Utilities get lion's share

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By Marganne Glasser

Los Alamos County Council tentatively approved the largest portion of its expenditures last night, the 2009 fiscal year budget of $71.9 million for the Utilities Department. An additional $18.2 million was OK’d for the Administrative Services Department, and $9.7 million for the Community Services Department.

Passage of $150,000 for a conceptual design of the golf course building was deferred until after council review of the newly revised Capital Improvements Program process and CIP budget at an additional meeting Monday.

“We have a champion golf course,” said Councilor Jim West, who participated by phone. “Two million dollars was set aside for the clubhouse four years ago. It could be a good tourist draw if we’d get serious about replacing that eyesore,” he added.

“We should invest immediately in doing the conceptual design and getting that project moving,” echoed Councilor Mike Wheeler.

In a letter to the Council read last week, Steve Boerigter, Parks and Recreation Board chairman, said top priorities also include the Canyon Rim Trail, light poles at North Mesa Field and Brewer Arena, parking and restroom upgrades at the ice rink, and replastering the aquatic center pool.

The parks maintenance budget includes a new staff position for ice rink maintenance and golf course concession management.

Library Manager Charlie Kalogeros-Chattan said the funding for information technology and facilities includes touch-screen personal computers, electronic signs and a pilot wireless “hot spot” project. Electrical and data wiring will be upgraded for future services development as well.

Laura Gonzales, Information Technology Division manager, said the department’s $50,000 budget increase includes a more comprehensive county Internet site slated for 2009. Virtual Private Network (VPN) access will be available and ultra-high-speed DS3 transmission lines will be installed for Fire Station 3, she added.

Assistant Utilities Manager John Arrowsmith gave a comprehensive overview of the utilities budget and operations.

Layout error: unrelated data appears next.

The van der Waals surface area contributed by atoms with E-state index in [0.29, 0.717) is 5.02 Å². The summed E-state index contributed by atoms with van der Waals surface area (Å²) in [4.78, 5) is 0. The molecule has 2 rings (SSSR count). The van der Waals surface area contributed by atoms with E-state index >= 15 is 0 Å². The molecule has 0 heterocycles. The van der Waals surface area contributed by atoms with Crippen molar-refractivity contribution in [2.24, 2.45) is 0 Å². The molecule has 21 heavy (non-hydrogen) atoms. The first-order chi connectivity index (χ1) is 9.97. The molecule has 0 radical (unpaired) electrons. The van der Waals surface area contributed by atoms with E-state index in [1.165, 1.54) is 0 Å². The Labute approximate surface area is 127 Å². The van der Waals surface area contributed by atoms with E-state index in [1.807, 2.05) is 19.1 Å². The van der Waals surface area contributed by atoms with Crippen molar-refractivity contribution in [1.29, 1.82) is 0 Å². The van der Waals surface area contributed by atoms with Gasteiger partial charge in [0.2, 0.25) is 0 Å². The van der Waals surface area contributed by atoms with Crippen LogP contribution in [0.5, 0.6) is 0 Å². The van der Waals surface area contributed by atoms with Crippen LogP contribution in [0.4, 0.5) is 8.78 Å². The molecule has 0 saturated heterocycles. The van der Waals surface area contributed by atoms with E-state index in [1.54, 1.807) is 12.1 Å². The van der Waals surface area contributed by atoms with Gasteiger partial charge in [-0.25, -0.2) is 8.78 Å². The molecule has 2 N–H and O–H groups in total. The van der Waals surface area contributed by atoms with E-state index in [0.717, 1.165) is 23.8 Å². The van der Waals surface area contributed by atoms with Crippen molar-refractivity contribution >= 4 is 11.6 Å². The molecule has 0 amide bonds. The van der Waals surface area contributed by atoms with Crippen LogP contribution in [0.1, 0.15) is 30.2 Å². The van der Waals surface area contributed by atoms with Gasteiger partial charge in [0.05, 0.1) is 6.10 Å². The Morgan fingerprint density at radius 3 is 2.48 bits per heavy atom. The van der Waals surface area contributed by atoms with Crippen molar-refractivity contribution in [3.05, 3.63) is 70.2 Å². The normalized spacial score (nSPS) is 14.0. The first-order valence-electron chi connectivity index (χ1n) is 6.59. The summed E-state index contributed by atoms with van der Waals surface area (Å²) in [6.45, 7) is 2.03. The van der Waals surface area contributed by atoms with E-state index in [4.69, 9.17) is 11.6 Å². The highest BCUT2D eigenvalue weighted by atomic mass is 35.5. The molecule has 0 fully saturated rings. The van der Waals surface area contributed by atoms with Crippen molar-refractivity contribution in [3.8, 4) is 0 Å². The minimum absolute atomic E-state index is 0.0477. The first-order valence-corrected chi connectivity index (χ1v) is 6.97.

He said the planned rate increase of 5 percent has been advanced to 2009 from 2010 because of increased construction expenses in 2008. “Although total utility bills are up, the increase is at a rate lower than inflation, even though energy prices are skyrocketing,” he said. While natural gas prices have tripled, county costs have been stable because three-quarters of the supply was at a price negotiated in advance, he explained.

Arrowsmith said it is difficult to contract for gas-price guarantees when prices are at a historical high in a “panic market,” yet he believes the county can save a half-million dollars a year by contracting for gas at fixed prices instead of market rates subject to increase. Tax-exempt, pre-paid natural gas purchases could reduce county costs below national index for 15-30 years.

“All I see is deficit, deficit, deficit,” said Councilor Fran Berting about the planned expenditures. “How are you balancing your budget?”

Arrowsmith said that cash reserves would be spent and bonds issued until capital improvement debts are paid off. Expenditures include the Abiquiu Dam hydroelectric project and upgrading the White Rock sewage plant. He stated he expects electricity revenues to be “a fantastic financial resource” for the county starting in 2015 when the plant is debt-free.

Arrowsmith said the county owns rights to San Juan-Chama water that flows through the Rio Grande. When construction on a pumping station is completed in 2013, the county will be able to recycle six-to-eight times more water by filtration than it does currently because of river water’s lower silicon content.

Arrowsmith stated that despite a contract convenience fee of $4.95, 38 customers had paid their utility bills over the Internet since the capability became operational on Monday.

The council resumes its review of the newly revised CIP process at 7 p.m. Monday at the Community Building. The final version of the county budget will be reviewed for passage on May 13.